In the final moments of ‘These Days,’ Jackson Browne sings “Don’t confront me with my failures, I have not forgotten them.” It’s a fitting last line for the beautiful melancholy ballad, and the lyrics likely resonate with Matthew Fray, author of This Is How Your Marriage Ends: A Hopeful Approach to Saving Relationships. Devastated after his divorce, Fray, a young father at the time, dredged the depths of his failed marriage to understand his role in its collapse. Happy marriages, he realized, often die a death by 1,000 cuts. In other words, it was the small, seemingly inconsequential infractions he made repeatedly that invalidated his wife and eroded her trust in him that ultimately led to his marriage’s demise. And his mistakes are very, very common.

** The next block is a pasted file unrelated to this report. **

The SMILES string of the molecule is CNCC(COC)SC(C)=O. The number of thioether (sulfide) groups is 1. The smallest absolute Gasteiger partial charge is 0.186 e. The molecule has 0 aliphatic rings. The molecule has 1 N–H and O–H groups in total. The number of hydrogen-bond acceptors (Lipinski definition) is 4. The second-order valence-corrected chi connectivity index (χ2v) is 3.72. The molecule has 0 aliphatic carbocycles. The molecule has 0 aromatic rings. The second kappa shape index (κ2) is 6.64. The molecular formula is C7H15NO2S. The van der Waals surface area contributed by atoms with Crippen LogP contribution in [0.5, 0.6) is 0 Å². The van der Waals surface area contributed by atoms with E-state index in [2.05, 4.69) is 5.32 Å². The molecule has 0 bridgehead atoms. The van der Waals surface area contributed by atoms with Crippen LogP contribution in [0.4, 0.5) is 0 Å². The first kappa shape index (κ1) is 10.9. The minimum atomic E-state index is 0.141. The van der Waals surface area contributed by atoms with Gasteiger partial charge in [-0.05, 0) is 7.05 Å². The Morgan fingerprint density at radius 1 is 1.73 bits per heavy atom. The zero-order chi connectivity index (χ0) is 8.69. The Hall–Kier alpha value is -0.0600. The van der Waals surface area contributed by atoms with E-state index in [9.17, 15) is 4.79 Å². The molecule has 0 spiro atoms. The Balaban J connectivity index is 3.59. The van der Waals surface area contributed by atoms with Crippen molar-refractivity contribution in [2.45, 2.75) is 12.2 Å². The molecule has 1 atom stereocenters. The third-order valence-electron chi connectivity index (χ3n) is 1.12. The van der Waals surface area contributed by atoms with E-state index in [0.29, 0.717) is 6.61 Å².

Fray, a writer and now relationship coach, became well known for his 2016 Huffington Post article, “She Divorced Me Because I Left Dishes By the Sink,” which was read and shared millions of times. In it, he discusses how he had a habit of leaving his drinkware by the sink because it wasn’t a big deal to him. But it was a big deal to his wife. Did his marriage truly end because of this infraction? No. Rather, it ended because on many, many occasions he failed to get out of his own way and play an active role in his relationship. But the cups on the sink played a minor supporting part, and that’s the point.
“I made decisions that I calculated to be harmless, but they weren’t harmless,” Fray tells Fatherly. “They were nearly harmless, but they caused the tiniest bit of harm. And then you add up hundreds, thousands of these, and that leads to the ruin that people experience. It happened so gradually, and I could have course-corrected it so many times. But I didn’t.”
Fatherly spoke to Fray about the hard lessons he learned about marriage, the importance of the right kind of validation in relationships, and what all of us can do to prevent our relationships from falling into disrepair.